The sperm proteome: the potential for new biomarkers of male fertility and a transformation in our understanding of the spermatozoon as a machine

The comprehensive and systematic identification and quantification of proteins expressed in cells and tissues are providing important and fascinating insights into the dynamics of cell function (Chu et al. 2006, Rifai et al. 2006). Yet, although spermatozoa are ideal to study from a proteomic perspective, until very recently, there have been relatively few studies examining the proteome of the spermatozoa (Ainsworth 2005, Conner et al. 2007). By virtue of the rudimentary technology available, initial human sperm proteomic studies were relatively crude. Many studies used antisperm antibody sera in an attempt to detect potential novel (and functional) sperm targets for male contraception. Unfortunately this rational approach met with limited success (Naaby-Hansen et al. 1997, Shetty et al. 1999, Shibahara et al. 2002; review in Conner et al. 2007). Perhaps surprisingly, recent studies employing more sophisticated proteomic profiling have similarly failed to identify interesting targets (Bhande & Naz 2007). It is likely that we need to redefine the nature of immunological infertility before this strategy will yield meaningful results. The more recent experiments have followed four main themes: (1) identification of proteins associated with specific events in sperm function, (2) examination of specific structures and associated signalling complexes, (3) whole proteome investigation and (4) comparison with normal versus abnormal (fertile versus sub-fertile).

Identification of proteins associated with specific events in sperm function.

It has been 12 years since the discovery of tyrosine phosphorylation as a putative marker of capacitation (Visconti et al. 1995a, 1995b; see above), but the role of these proteins and their sequence of activation is still very sketchy with the exception of only a small number of candidate proteins (see Naz & Rajesh 2004). Until recently, we were a long way from obtaining even a minimal ‘picture’ of events. However, several recent proteomic studies have provided a wealth of information which has the capacity to transform our potential understanding of protein changes associatedwith capacitation. For example, examining the phosphoproteome of human sperm during capacitation has provided some interesting novel targets. In addition to A-kinase-anchoring proteins (AKAPs; AKAP3 and AKAP4) and calcium-binding tyrosine-phosphorylation regulated protein, several other interesting proteins: heat shock protein 70 and 90α suggested as being involved in sperm egg interaction andvalosin-containing protein (VCP/p97) a member of the ATPases associated with various cellular activities were detected (Ficarro et al. 2003). Interestingly, tyrosine phosphorylation of VCP/p97 regulates its sub-cellular localization and its localization changes from the neck to the head after capacitation (Ficarro et al. 2003). Several other groups of proteins such as enzymes, structural proteins and channels were also identified. Moreover, with the pivotal role of tyrosine phosphorylation in sperm capacitation it is important to identify the kinases involved. Lalancette et al.(2006) used an affinity chromatography approach combined with proteomic analysis on the cytosolic fraction of bovine sperm to enrich tyrosine kinase activity. Tyrosine kinases from three families were identified: Src (Lyn), Csk and Tec (bmx, Btx). In addition, other important proteins involved in different cellular events associated with sperm, such as capacitation and acrosome reaction were also identified (a total of 126 proteins). These proteins include: actin polymerization, chaperones, proteases, proteases inhibitors, metabolism, vesicle transport/membrane fusion, signal transduction, sperm–egg interaction and structural proteins. Surprisingly, a number of sperm RNA binding/transport proteins were also identified. In view of the recent suggestions of the potential role of RNA in early embryo developed, these could be an important surreptitious finding (Miller et al. 2005).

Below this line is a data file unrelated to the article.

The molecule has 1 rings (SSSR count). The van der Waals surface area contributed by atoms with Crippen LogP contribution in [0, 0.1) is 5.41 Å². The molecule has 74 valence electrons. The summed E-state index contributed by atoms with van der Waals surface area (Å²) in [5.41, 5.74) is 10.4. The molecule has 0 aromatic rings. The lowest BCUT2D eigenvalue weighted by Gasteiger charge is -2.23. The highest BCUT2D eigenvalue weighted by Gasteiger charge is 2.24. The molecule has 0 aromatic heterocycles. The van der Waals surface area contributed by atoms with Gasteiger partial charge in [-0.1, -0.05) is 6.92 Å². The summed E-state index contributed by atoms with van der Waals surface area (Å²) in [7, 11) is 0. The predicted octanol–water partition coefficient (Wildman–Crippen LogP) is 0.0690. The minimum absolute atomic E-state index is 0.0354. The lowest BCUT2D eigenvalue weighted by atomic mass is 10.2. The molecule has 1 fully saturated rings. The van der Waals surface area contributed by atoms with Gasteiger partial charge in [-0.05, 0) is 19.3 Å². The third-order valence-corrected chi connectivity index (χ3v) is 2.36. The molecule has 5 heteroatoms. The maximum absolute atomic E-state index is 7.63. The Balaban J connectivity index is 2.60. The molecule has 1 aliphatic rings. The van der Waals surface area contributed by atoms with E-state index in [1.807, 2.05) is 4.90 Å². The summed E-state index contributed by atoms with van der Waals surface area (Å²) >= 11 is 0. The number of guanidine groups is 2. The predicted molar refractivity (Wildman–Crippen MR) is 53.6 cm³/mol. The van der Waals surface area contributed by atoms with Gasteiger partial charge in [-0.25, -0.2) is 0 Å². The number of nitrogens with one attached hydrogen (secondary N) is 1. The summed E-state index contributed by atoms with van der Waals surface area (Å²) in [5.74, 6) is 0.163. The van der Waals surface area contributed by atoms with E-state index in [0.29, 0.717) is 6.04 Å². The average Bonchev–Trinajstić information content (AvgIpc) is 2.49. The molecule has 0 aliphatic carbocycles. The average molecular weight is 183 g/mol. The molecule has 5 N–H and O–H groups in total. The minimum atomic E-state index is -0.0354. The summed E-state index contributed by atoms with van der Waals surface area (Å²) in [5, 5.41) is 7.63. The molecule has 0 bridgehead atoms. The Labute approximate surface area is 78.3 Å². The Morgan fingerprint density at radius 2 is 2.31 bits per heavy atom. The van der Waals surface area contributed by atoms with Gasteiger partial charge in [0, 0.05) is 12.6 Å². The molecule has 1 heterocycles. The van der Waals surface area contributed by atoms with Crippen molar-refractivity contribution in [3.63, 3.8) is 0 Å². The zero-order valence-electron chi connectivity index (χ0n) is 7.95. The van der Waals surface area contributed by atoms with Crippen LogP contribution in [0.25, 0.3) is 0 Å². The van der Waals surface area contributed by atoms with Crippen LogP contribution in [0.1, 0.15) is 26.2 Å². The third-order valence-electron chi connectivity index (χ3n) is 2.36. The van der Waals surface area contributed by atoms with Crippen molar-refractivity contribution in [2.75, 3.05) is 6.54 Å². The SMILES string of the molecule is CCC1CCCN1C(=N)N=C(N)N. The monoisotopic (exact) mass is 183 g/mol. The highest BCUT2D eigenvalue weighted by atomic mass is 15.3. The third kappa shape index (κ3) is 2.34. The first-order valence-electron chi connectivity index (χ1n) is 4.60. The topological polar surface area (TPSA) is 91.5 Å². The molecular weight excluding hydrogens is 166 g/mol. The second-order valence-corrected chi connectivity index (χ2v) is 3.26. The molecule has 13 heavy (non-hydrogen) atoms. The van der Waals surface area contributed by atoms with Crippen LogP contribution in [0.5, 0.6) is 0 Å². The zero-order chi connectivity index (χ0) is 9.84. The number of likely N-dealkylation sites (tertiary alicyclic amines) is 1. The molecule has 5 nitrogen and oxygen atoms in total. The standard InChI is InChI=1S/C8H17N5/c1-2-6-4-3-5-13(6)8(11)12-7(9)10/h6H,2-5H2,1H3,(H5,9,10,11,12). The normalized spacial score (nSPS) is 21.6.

Stein et al.(2006) performed a selected proteomic analysis of mouse sperm of the regions that are likely to be involved in mediating sperm–egg interactions. Sub-cellular fractionation included enrichment of acrosomal contents and plasma membrane. In the acrosomal contents, 166 proteins were identified and, as expected, two of the largest groups were enzymes and their inhibitors and secretory proteins. Twenty-five percent of the proteins were novel. Two hundred twenty-nine proteins were identified from the vesicle fraction and 171 from biotinylation fraction. Interestingly, a significant number of the biotinylated proteins were ion channels, most of which had unknown function.